Letters for May 8, 2008

A scofflaw by any other name …
Re: “Jim Nielsen: scofflaw” (Editorial, CN&R, May 1):

You almost got it right. By Webster’s definition, the former [state] senator is in fact a scoundrel. He did not live in the district he represented in the ‘80s, and it is obvious he will not be living in the district he wants to represent now. He could not even spell Rohnert Park when asked where he lived.

After his term was over, he was appointed to the Board of Prison Terms. He was not submitted to the senate for confirmation because there was no way he could get the necessary votes. I guess even his brethren had seen enough abuses of power. So Nielsen was appointed year after year to get his corporate welfare check.

I also can’t believe that Doug LaMalfa encouraged this guy to run, knowing that he did not live in the district. That is very distressing, bordering on illegal or unethical at the least.

I certainly hope that a court or district attorney can put a stop to this blatant flogging of the law.

Randy Frieze

Undersight catches up with CUSD
Re: “Try this tradeoff” (Letters, by Bryn Briarwood, CN&R, May 1):

I agree with the basic recommendation that CUSD shut its doors and let someone else take over. Didn’t the Grand Jury say as much a few years ago and no one listened? It is painfully apparent that significant mismanagement occurred.

It is simply outrageous and disgusting what has happened to the school system in such a short time. Our schools are a mess, and having 35 students in every classroom is not a solution to the crises. Notice what sports teams do when the team is going the wrong direction? They know that things won’t change until they change the leadership and bring in a fresh vision. CUSD needs that desperately.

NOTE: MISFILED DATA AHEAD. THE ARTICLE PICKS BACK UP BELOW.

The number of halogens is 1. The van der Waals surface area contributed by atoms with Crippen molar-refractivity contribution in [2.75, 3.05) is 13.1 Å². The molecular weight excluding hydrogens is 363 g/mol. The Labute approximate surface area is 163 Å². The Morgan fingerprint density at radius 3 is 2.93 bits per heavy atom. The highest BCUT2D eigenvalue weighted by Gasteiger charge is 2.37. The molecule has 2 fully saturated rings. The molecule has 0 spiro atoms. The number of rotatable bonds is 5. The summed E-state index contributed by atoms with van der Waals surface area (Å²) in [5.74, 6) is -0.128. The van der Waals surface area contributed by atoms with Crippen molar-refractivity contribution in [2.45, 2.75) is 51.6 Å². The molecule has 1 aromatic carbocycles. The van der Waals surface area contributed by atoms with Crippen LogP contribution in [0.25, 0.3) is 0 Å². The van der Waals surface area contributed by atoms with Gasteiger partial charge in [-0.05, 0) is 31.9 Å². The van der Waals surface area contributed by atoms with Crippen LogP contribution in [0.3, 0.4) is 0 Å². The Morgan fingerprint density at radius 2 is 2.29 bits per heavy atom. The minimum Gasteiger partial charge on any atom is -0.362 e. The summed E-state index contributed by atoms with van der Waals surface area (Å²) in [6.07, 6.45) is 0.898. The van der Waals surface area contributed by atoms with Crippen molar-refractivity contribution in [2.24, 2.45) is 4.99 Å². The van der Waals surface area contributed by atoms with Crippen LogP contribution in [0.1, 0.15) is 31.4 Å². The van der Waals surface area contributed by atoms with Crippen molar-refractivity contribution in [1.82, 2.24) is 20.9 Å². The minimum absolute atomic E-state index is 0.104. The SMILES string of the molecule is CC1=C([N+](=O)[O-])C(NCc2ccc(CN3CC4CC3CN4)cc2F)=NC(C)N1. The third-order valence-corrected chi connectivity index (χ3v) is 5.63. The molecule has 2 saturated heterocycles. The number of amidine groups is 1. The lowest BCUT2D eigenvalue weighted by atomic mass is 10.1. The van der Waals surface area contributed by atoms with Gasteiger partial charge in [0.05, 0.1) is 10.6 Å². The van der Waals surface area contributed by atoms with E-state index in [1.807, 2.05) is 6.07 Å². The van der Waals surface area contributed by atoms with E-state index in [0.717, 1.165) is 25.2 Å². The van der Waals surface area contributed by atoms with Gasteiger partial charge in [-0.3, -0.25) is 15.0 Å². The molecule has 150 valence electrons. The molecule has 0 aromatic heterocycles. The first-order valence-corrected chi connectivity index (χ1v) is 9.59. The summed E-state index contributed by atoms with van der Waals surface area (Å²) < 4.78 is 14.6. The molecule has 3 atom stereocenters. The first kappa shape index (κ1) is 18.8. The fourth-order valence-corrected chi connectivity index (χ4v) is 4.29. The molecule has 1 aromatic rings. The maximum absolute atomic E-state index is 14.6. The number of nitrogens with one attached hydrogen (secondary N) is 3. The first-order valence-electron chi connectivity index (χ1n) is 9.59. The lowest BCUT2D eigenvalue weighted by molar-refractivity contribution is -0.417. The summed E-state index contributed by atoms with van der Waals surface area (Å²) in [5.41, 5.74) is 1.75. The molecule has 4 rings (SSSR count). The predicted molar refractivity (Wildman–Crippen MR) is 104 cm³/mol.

The board may have started with good intentions but it is apparent that instead of proper oversight, they covered for terrible management over and over. They need to acknowledge that instead of pointing fingers at the state. They made some horrible and irresponsible decisions that will cost our children for decades.

Get new district-office personnel, and the board should allow them the freedom for real change by resigning their positions and allowing new people to take over. Get out the disinfectant, clean, wipe and replace, and don’t wait for the voters to do it in November.

J.R. Meyer

Straight from the source
Re: “Is Wozniak for real?” (Letters, by Don Gregg, CN&R, May 1):

I am amused and saddened to hear myself characterized as “hard right” and “neocon"—amused because it is so laughably false, and saddened by the ignorance of history and economics that it demonstrates.

Where did I get my ideas?

Lower taxes, proactive national defense—how does John F. Kennedy grab you? Realistic assessment of the intentions and capabilities of America’s enemies—how does Franklin D. Roosevelt grab you? The indivisibility and universality of human rights and democratic processes, here and abroad—how does Dr. Martin Luther King Jr. grab you? Keeping the fruit of your own labors—how do Frederick Douglass, William Lloyd Garrison and Abraham Lincoln grab you?